On what’s really in your pre-workout

Everyone knows what pre-workout is. And if you don’t, it’s because you’ve been living under a rock. I love this stuff. I take it because I’m anemic, so I constantly feel tired. It’s difficult to find motivation to get up and go to the gym, and even harder to get a workout in once I finally pull myself together. But what’s really in this weird concoction, and does it actually work? If you’ve ever glanced at the ingredient list on the side of a bottle of C4, it’s just a jumble of words that normal humans can’t pronounce, and it’s hard to tell whether those are actually doing any good for your body or not. But don’t worry. I did the heavy lifting, so you guys don’t have to. And now I’m gonna share that with you. YOU GON’ LEARN TODAY!

Athletes claim that taking this class of supplements boosts their overall performance by increasing strength, stamina, endurance, energy, and focus, and one study even backed this claim (Spradley et al., 2012). I’m gonna look at a list of common ingredients in pre-workout, and analyze whether we should give these claims a second thought or not.

Some of the most common ingredients in pre-workout:

1. Caffeine: My mom always worried that if I drank too many energy drinks, my heart would explode. Pre-workouts usually have a legit dose of caffeine, but a dose high enough to kill you? Certainly not. One of my favorite supplements has a dose of 175 mg/serving, but you’d need anywhere between 5-6g (5000-6000 mg) for a dose to be fatal. Of course, caffeine can be dangerous when used in conjunction with alcohol, or if someone has heart problems, but let’s assume neither are coming into play. Energy-boosters like caffeine and synephrine are used because they’re thought to spike reaction time and speed of fine motor skills. In one study, compared to the control group, men who drank an energy drink before resistance training were able to bench, deadlift, and squat at 60% of their 1-rep max for more repetitions before failure (Duncan et al., 2012).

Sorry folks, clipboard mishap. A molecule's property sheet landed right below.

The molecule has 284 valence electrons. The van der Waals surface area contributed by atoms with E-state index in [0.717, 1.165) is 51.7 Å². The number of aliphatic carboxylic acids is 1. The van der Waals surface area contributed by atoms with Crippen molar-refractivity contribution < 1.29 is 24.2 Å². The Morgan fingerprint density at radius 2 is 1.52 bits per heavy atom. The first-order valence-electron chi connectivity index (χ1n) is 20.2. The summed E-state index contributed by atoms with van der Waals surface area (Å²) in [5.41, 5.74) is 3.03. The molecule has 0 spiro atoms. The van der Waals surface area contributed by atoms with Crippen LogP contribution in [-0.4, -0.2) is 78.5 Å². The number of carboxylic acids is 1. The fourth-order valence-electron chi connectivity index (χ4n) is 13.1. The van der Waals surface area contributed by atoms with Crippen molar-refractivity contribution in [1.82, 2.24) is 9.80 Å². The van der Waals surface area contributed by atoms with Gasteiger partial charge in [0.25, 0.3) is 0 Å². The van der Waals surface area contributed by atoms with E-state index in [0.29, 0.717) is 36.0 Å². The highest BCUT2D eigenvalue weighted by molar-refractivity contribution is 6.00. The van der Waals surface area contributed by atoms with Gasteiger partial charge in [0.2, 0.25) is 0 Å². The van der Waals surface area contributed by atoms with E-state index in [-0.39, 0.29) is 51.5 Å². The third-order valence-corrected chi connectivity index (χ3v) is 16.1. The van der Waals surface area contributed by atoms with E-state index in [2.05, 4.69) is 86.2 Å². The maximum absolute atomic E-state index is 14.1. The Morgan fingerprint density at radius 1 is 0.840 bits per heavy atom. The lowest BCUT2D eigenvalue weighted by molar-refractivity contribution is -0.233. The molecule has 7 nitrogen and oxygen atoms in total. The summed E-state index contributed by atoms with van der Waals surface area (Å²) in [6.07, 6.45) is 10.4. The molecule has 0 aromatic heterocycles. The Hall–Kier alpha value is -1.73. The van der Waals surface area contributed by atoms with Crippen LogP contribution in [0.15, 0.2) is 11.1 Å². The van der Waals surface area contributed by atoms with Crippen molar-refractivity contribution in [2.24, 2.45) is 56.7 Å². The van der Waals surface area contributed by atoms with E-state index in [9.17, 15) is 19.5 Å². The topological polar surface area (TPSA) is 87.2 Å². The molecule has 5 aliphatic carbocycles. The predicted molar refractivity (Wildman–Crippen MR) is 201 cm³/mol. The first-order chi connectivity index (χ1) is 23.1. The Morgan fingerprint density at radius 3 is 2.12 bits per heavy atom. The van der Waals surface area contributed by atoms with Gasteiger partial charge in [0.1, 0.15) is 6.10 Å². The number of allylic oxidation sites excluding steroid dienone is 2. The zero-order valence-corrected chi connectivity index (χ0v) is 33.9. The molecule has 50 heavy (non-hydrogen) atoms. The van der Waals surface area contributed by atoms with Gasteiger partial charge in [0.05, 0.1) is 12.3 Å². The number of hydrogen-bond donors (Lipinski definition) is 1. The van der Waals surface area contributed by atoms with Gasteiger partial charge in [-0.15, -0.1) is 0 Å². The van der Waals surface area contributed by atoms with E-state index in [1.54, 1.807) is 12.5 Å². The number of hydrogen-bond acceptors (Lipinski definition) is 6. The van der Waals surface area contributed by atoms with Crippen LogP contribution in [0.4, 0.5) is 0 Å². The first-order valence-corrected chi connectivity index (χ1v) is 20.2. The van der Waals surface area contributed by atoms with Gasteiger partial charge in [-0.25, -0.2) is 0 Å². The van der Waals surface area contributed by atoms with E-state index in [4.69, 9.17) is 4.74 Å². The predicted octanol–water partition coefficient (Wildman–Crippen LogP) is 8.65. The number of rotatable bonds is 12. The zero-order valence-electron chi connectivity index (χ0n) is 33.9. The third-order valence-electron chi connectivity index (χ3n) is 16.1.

2. Creatine: I learned about this from my first college Biology class. Creatine works because it helps to restore the main molecule your body uses for energy (aka, ATP. For any of my nerdy friends, this little guy transfers phosphates onto ADP to turn it back into ATPs). It allows for a shorter regeneration time for these ATP molecules. Creatine comes with some drawbacks, though. How it’s ingested has a lot to do with whether or not it’s actually useful. If you want to actually absorb it instead of peeing it out, it’s supposed to be taken with a carbohydrate. And this biology only really comes into play for short, intense workouts–researchers testify that the longer the duration of a workout, the more useless creatine is (Volek et al., 2004). Furthermore, some people have completely denounced creatine, claiming that it can cause renal damage (aka kidney issues) but this is ultimately not true (Poortmans and Francaux, 1999). None of this really matters anyway, though, because the amount of creatine in pre-workouts is so minimal that it barely has any effect. These mixtures usually contain less than 1g of creatine, whereas studies state that 15-20g is an effective dose (Volek et al., 2004). Creatine as a supplement, well… that’s another post for another time.